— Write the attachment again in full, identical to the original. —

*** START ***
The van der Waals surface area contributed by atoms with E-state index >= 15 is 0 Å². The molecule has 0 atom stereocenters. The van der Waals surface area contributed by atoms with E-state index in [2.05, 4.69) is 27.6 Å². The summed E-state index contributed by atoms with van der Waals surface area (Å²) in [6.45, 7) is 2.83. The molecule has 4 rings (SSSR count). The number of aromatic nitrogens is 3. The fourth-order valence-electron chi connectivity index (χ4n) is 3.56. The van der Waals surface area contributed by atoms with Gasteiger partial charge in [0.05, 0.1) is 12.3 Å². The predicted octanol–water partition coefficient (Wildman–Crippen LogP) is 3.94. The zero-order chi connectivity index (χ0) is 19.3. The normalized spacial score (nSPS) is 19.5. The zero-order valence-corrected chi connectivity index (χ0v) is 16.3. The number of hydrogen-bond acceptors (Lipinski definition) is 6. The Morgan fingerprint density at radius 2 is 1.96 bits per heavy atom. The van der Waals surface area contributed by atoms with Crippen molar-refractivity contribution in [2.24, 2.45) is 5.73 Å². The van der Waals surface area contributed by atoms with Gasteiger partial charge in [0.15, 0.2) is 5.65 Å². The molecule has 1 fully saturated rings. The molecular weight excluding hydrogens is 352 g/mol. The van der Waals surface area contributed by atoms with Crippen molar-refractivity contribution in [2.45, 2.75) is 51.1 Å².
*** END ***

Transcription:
The van der Waals surface area contributed by atoms with E-state index >= 15 is 0 Å². The molecule has 0 atom stereocenters. The van der Waals surface area contributed by atoms with E-state index in [2.05, 4.69) is 27.6 Å². The summed E-state index contributed by atoms with van der Waals surface area (Å²) in [6.45, 7) is 2.83. The molecule has 4 rings (SSSR count). The number of aromatic nitrogens is 3. The fourth-order valence-electron chi connectivity index (χ4n) is 3.56. The van der Waals surface area contributed by atoms with Gasteiger partial charge in [0.05, 0.1) is 12.3 Å². The predicted octanol–water partition coefficient (Wildman–Crippen LogP) is 3.94. The zero-order chi connectivity index (χ0) is 19.3. The normalized spacial score (nSPS) is 19.5. The zero-order valence-corrected chi connectivity index (χ0v) is 16.3. The number of hydrogen-bond acceptors (Lipinski definition) is 6. The Morgan fingerprint density at radius 2 is 1.96 bits per heavy atom. The van der Waals surface area contributed by atoms with Crippen molar-refractivity contribution in [2.24, 2.45) is 5.73 Å². The van der Waals surface area contributed by atoms with Gasteiger partial charge in [0.15, 0.2) is 5.65 Å². The molecule has 1 fully saturated rings. The molecular weight excluding hydrogens is 352 g/mol. The van der Waals surface area contributed by atoms with Crippen molar-refractivity contribution in [2.45, 2.75) is 51.1 Å².